6000 vertex mesh in 13 seconds on a 2.0 Ghz PIV. One possible explanation is
that the authors use an analytically computed Jacobian matrix for the
optimization, as opposed to approximating it with finite difference method.
This can reduce computation time significantly. However obtaining the
analytical form of the Jacobian is nontrivial. Still the difference seems to
be quite large and perhaps other optimization improvements were used by the
authors.
The dimensionality of the vector valued
function to be optimized affects the speed of optimization search as well the
dimensionality of the Jacobian matrix. It is preferable to have a smaller sized
vector function. Keeping this in mind, if any of the weights ()
in (1) is zero the term associated with the zero weight is removed from the
vector function. This can affect the computation speed considerably.




Figure showing result of PQ mesh planarization
The conical meshes can be computed by enforcing the condition for each vertex


(6) 
where the angles are shown in Figure.
Figure: Vertex of conical mesh
For a vertex of valence greater than four, [1] just enforces the conical condition on any four incident faces. However, there is no justification given for such a step and I think there is some error in theory here.
Figure: Conical mesh generated from the non planar mesh
For circular meshes the condition is given by the four angles of a quad


(7) 
The conditions (4) and (5) can be removed because (1) is sufficient to guarantee convexity and planarity.
Figure: Circular mesh generated from the non planar mesh
Liu et. al. [1] do not deal with polygons in the mesh with sides greater than 4. This is not a good idea in my opinion because without any condition the polygon might become narrow or sharp. This can be resolved by adding an extra condition for these polygons so that it possesses a circumcircle like the other quads. In general it is not possible to find a condition for an ngon which ensures existence of a circumcircle. However, for the special case of a regular polygon where the sides are of equal length and the interior angles are all equal, the polygon will possess a circumcircle. These conditions can then be input to the optimization algorithm. A more general approach is to compute the minimum bounding sphere of the face and impose the condition for each vertex , where is the center of the sphere and is its radius. This condition allows for the polygon to be non regular but still possess a circumcircle.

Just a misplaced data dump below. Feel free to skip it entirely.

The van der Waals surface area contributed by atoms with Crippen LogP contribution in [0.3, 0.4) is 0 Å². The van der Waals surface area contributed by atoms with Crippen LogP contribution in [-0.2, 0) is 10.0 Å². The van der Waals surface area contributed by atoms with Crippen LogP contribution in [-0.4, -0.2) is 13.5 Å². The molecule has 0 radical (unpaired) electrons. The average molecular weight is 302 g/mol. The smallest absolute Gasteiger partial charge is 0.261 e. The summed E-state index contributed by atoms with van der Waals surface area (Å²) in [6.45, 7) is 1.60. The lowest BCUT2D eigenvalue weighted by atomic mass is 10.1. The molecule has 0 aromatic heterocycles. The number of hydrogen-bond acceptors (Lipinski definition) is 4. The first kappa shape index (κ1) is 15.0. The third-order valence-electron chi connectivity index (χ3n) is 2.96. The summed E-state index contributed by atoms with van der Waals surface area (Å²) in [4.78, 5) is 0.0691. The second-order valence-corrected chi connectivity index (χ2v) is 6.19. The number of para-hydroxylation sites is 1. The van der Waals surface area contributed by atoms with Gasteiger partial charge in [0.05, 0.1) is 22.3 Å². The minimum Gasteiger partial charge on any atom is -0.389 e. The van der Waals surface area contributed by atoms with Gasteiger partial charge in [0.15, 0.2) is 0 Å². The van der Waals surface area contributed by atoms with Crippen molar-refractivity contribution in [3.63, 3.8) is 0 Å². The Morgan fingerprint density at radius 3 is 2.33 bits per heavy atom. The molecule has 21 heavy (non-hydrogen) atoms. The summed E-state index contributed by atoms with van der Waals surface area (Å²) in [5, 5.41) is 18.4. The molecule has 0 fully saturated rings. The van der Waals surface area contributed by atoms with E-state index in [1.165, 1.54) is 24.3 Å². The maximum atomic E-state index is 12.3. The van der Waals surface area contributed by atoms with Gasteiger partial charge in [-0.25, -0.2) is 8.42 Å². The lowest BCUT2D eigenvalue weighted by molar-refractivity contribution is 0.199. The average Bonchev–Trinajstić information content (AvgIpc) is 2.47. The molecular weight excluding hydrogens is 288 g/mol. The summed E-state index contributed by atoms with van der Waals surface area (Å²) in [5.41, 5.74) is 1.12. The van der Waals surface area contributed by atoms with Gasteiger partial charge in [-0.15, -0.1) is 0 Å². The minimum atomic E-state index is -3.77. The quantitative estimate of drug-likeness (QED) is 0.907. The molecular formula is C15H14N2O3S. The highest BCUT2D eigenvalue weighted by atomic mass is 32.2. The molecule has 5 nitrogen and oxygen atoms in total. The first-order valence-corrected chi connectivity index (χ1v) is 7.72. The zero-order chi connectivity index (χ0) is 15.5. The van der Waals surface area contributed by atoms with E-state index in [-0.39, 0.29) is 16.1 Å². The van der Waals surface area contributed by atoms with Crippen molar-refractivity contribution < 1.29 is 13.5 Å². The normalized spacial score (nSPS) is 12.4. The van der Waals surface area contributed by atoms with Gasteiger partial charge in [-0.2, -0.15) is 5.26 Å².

For circular meshes generating the offsets is trivial. Each vertex of the mesh is offset in the direction of the vertex normal by a fixed distance. For a face offset, a translation is computed for each vertex separately by trigonometric operations.
Face offset of the Conical mesh generated before (In program and Rendered)
Vertex offset of the circular mesh generated before (In program and Rendered)
Offset generated off a cut sphere (In program and Rendered)
In [2], Pottmann and Wallner list two ways of constructing circular meshes from conical meshes. The first method is direct construction as shown in Figure 2. It is done by selecting a point in any one face of the conical mesh and then reflecting that point in the bisector plane of the edges of the conical mesh. Another method is polar dual construction, where the conical mesh is first circumscribed to a sphere of radius 1. The tangent points of the face planes are connected to give a circular mesh. The polar dual construction is then offset to give the circular mesh in the face planes of the conical mesh.
Figure 2 Direct
construction Conical to circular mesh (from [2])